Final was a test of character, said Fennelly

TRAILING your rivals when heading into injury-time in a county final is testing for any side, but Shamrocks captain Michael Fennelly felt it brought the best out of Ballyhale.

TRAILING your rivals when heading into injury-time in a county final is testing for any side, but Shamrocks captain Michael Fennelly felt it brought the best out of Ballyhale.

“It was looking very dangerous for us, but the lads dug their heels in,” he said, speaking after Sunday’s drawn senior hurling county final with James Stephens. “We said we’d keep going and going until the very end when the final whistle was blown. It just shows the character that is there in the side.

“The ball was down around our full-back line, then came up the right wing, but the lads kept working it on until we got that free in the end,” he said, recalling the drive that led to Henry Shefflin’s equaliser. “A draw was probably a fair result, as it gives both teams another crack at it next weekend.”

Getting a replay was not only fair to the teams he reckoned, but also the supporters.

“I’d say it was a horrible game to watch,” reckoned the newly-crowned Hurler of the Year. “It wasn’t really hurling out there, more trying to survive. A lot of the time it was a case of trying to get the ball into your hand, but then you’d find yourself on the floor!

“It’s hard to prepare for conditions like that,” he added. “I brought two pairs of boots with me for the game - moulded and studs. I changed into the studs at half-time and I’d say I was worse - I was slipping all over the place! I still don’t know which boots are better to use!”

Despite the heavy downpour at throw-in time Shamrocks made a great start, taking control of the game in the opening quarter.

Small lead

“We needed to be a few points ahead considering we had the wind behind us in the first half, but we were only four up at the break, which was a small lead,” said Fennelly. “However, at times playing against the breeze tends to suit us. The sliotar is held up more and we tend to open up teams a bit better. It was an ok performance, but I think both teams did what they could on what was a bad day for hurling.”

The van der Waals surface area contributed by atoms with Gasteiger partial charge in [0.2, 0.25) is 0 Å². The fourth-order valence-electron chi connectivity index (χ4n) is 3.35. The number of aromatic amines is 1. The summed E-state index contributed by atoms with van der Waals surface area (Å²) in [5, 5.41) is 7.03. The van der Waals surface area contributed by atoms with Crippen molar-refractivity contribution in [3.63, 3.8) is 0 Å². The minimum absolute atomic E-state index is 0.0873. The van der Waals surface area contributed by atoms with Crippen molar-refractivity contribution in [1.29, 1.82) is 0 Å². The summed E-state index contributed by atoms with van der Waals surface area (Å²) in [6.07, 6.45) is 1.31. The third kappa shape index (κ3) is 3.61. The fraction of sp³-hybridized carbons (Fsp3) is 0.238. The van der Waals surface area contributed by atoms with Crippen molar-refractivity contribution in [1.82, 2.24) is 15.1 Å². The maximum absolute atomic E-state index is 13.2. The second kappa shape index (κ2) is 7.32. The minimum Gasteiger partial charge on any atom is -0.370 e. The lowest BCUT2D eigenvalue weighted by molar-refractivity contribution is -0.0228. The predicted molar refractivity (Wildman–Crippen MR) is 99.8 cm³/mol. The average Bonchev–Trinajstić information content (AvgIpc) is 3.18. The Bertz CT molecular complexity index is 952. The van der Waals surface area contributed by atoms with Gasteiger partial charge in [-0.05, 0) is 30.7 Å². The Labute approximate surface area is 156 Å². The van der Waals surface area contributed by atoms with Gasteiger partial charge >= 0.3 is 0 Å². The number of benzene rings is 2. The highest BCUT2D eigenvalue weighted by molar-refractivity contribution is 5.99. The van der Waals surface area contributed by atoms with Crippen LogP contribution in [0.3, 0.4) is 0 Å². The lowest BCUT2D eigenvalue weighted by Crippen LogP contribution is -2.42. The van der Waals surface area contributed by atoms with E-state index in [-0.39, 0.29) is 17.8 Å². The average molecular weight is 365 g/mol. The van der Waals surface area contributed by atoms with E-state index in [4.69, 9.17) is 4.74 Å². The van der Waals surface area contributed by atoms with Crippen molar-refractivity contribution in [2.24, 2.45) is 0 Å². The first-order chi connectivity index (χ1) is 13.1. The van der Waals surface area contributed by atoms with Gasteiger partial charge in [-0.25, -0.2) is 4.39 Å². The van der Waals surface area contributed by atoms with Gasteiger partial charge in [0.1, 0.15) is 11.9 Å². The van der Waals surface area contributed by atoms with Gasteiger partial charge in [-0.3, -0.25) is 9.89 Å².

It was a day when the elements destroyed the enthusiasm of the game.

“There’s no bones about it - the weather killed off the game,” the Shamrocks captain agreed. “On a county final day you’re hoping to get a good fast game of hurling; that’s Kilkenny hurling for you. I don’t know what that (Sunday’s final) was out there. It was a hard slog, lads did what they could but it was disappointing to be out there playing in that. Having trained all year, from playing in the Summer and enjoying some good hurling to going out there just trying to hurl is a pity, but that’s the way it goes.”

Although Fennelly admitted that the Shamrocks liked to play against the wind, that belief was tested as the elements seemed to rejuvenate James Stephens.

“When you go behind and you’re against the breeze it can be hard to reel a team in,” he said. “The other team tend to hit the ball long and keep possession down in our half. Once it’s there it’s out of their danger zone. It tends to vary depending on the score - if you’re a couple of points ahead you can enjoy a bit more room and hold up the ball a bit better but that’s the way the game goes.

“Fair play to Henry, he kept his nerve and fired that last free over the bar,” added Fennelly. “Other players might have let their heads drop (with a pressure free) but he stood up and tucked it over the bar. At times you’d have been lucky to hold on to the hurl out there (it happened me at one stage - I think the hurley went further than the sliotar!) but Henry hit that free a good smack and stuck it dead between the posts.”